The Waiting Period

There is no waiting period for buying a firearm in Texas, yet the state feels it is in my best interest to make me wait a month after I sign two consent forms to get sterilized. Am I the only one who thinks this is a little unfair?

The saga of my attempt to keep my oven bun-free actually started several years ago when I tried to get an IUD placed. It was a horrible experience and one that seems to have been unique to me, because I have a number of friends with the same IUD who had no problem with their insertion whatsoever. For me it was horribly painful, and the doctor told me I had an uncooperative cervix that refused to dilate. I did some research and discovered the Essure procedure, at which point I decided that I didn’t want to take any chances and that permanent sterilization was the way for me to go.

Unfortunately, the doctors didn’t see it my way. Despite my willingness to sign forms, despite my assurances that I had done my research, they said they wouldn’t do the procedure because I was “too young” (29) and I “wasn’t married.”

Well now I’m older – by the time I’m able to have the procedure I’ll have turned 34 – and I am married to someone who doesn’t want kids either. Take that, stupid doctors in Wisconsin. My procedure is even covered under the Texas Women’s Health Program, which apparently feels that if I want to get sterilized I should go right ahead and do it to save them money on feeding and clothing low-income kids. But not too quickly, obviously. Whatever. I’ll wait.

Here’s how things went down. I went for my annual lady exam last week and told the female doctor – Dr. C – that I wanted permanent birth control. She looked at my list of health problems and said I was making a smart choice and that she loves the Essure procedure but she doesn’t do them herself. So she referred me to another doctor – Dr. G – who specializes in fertility. Since he was also on the TWHP, I said sure and went off on a merry adventure across town to his office.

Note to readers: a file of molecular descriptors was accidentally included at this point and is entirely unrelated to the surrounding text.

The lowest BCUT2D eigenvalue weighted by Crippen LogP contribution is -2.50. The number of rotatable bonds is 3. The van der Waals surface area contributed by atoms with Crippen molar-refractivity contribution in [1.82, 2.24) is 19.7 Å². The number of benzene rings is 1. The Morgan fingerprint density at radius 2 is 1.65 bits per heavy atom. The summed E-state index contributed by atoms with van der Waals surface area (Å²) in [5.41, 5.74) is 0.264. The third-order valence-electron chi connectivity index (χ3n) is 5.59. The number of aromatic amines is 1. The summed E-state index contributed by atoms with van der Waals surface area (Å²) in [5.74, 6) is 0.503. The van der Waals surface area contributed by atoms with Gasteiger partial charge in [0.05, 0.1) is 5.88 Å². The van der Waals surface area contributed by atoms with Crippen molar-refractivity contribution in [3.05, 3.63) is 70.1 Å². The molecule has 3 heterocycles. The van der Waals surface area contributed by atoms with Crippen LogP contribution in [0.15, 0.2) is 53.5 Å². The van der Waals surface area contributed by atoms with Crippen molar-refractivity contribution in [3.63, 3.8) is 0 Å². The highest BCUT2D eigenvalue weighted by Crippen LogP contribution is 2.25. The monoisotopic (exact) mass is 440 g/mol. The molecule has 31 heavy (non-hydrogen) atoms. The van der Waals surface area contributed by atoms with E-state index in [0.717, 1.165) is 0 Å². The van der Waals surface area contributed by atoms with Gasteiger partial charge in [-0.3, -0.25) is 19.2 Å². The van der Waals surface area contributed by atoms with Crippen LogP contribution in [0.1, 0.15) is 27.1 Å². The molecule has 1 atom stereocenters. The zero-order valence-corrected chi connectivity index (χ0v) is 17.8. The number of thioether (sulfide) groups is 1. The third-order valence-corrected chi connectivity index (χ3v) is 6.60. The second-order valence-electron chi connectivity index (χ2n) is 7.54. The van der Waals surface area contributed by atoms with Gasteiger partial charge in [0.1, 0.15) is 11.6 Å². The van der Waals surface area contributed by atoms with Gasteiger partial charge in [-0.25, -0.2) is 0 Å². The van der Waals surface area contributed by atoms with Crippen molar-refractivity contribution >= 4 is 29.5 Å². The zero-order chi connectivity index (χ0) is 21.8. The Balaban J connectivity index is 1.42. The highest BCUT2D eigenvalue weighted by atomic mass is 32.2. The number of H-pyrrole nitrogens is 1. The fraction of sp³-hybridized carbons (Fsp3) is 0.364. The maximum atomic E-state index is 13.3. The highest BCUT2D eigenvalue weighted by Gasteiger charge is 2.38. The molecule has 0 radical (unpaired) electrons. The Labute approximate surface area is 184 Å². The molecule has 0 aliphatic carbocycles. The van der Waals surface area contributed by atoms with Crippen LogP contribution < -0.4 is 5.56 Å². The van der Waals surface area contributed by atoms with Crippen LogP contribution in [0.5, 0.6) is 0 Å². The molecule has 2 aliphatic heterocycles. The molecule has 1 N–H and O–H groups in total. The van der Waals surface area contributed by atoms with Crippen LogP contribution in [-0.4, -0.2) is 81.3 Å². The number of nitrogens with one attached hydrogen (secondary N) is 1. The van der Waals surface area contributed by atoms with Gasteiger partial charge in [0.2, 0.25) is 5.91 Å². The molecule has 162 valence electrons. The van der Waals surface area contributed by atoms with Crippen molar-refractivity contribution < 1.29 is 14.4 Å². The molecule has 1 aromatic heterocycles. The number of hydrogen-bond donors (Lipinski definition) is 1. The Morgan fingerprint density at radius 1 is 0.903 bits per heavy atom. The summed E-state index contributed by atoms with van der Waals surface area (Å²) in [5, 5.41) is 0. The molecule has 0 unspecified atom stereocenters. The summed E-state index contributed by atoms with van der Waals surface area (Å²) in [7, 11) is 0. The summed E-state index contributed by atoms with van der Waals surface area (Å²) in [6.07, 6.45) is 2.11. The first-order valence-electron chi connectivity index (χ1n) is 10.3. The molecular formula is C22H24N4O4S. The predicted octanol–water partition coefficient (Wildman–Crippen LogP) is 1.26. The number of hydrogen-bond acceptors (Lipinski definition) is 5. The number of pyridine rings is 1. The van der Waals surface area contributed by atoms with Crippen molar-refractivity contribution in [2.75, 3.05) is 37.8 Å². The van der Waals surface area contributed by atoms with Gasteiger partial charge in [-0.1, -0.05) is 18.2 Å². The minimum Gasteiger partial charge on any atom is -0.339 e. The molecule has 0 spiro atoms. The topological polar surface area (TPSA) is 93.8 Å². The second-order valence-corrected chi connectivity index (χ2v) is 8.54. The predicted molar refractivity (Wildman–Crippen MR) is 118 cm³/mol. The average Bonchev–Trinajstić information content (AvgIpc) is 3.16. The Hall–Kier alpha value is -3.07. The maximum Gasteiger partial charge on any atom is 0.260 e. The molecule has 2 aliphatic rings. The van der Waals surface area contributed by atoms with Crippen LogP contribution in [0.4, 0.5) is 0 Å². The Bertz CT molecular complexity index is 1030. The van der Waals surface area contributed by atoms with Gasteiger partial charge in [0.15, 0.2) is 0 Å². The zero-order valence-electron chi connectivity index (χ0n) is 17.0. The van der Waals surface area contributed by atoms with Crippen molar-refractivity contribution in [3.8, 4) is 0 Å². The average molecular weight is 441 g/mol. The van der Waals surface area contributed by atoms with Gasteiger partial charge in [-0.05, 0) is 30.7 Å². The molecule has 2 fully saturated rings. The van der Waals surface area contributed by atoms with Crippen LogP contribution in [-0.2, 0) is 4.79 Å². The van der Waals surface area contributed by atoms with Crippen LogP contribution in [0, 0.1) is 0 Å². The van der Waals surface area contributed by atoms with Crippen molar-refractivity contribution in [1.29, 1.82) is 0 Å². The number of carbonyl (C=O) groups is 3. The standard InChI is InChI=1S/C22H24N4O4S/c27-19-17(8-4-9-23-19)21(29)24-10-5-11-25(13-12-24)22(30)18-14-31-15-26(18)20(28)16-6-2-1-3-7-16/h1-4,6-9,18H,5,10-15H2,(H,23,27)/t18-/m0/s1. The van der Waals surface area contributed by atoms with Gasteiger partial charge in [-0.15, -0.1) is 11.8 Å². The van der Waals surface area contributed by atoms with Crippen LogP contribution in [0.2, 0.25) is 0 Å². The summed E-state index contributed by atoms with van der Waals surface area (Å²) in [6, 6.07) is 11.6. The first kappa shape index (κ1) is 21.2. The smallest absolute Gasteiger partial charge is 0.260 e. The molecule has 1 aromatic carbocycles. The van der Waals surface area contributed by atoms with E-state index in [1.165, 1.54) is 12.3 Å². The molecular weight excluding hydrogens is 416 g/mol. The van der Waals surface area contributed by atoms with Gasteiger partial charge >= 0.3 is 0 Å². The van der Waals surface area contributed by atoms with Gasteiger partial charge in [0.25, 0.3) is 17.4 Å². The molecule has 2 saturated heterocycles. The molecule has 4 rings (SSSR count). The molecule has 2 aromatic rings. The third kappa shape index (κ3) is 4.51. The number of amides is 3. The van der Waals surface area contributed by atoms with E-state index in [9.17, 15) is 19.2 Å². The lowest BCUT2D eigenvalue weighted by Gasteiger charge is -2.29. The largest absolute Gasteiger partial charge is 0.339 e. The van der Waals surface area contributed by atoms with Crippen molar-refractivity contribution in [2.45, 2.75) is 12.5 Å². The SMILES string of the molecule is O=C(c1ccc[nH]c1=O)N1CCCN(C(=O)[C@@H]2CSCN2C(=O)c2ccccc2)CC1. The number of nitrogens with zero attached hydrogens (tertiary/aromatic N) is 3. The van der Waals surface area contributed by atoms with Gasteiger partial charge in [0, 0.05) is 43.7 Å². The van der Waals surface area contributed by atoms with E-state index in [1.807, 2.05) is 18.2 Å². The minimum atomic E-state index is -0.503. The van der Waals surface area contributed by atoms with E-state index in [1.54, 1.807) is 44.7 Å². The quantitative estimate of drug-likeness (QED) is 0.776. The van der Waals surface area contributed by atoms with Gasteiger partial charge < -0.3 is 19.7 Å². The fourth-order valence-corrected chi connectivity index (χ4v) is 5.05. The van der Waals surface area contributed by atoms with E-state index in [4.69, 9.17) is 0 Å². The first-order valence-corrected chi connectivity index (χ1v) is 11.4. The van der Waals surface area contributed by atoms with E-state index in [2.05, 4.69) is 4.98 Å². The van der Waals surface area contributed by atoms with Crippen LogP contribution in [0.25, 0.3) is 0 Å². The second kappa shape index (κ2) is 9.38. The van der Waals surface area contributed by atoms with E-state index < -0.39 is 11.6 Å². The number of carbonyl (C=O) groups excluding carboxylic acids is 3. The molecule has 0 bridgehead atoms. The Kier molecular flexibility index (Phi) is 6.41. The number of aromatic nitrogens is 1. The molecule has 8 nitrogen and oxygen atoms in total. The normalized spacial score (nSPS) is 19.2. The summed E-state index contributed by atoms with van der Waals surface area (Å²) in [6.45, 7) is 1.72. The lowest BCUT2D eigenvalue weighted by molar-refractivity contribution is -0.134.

Once I found his office (how many OB-GYNs does one medical building need, anyway?!), I filled out some more forms and finally met Dr. G. He was a really nice guy who was very sympathetic to my experience with the IUD fiasco, and told me I have two options. He can either try to do it while I’m awake and probably fail, or I can have anesthesia in an operating room and not remember anything about it.

Because I am a person who would rather go to sleep, bypass any unpleasantness, and wake up in time for tacos, I told him I was completely fine with anesthesia. In fact, I thanked him profusely.

So after a few forms were signed and I was told that I’d have to wait 30 days before they could do my procedure, I was informed that in a month I would be heading to the ambulatory surgery clinic to finally, finally make the world a little bit more child-free. That was it. No arguments, no “you’ll want babies someday” talk, no asking for a letter from my shrink saying I’m in my right mind. Maybe because Dr. G is a fertility doctor he knows that people pretty much come to him with their minds made up, whether it’s to have a baby in spite of long odds or to keep from having babies ever. I’m just happy that he was a nice, caring guy who took my needs into account and didn’t try to push an agenda on me.

Best thing? Mister E has already promised me those tacos.

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One thought on “The Waiting Period

  1. I had to debate with a judgy RN prior to my procedure. And I was married to a guy who already had a vasectomy! The nurse kept pushing me to just get another IUD (I was at the five-year mark with my Mirena) and I kept refusing.

    I had twilight anesthesia for my Essure placement. Don’t remember a thing. Moderate to severe period-type cramps that night and maybe into the next day a little, if I remember correctly, and some spotting but that’s about it. The HSG to check tubal blockage three months later was considerably worse but it’s fairly quick.

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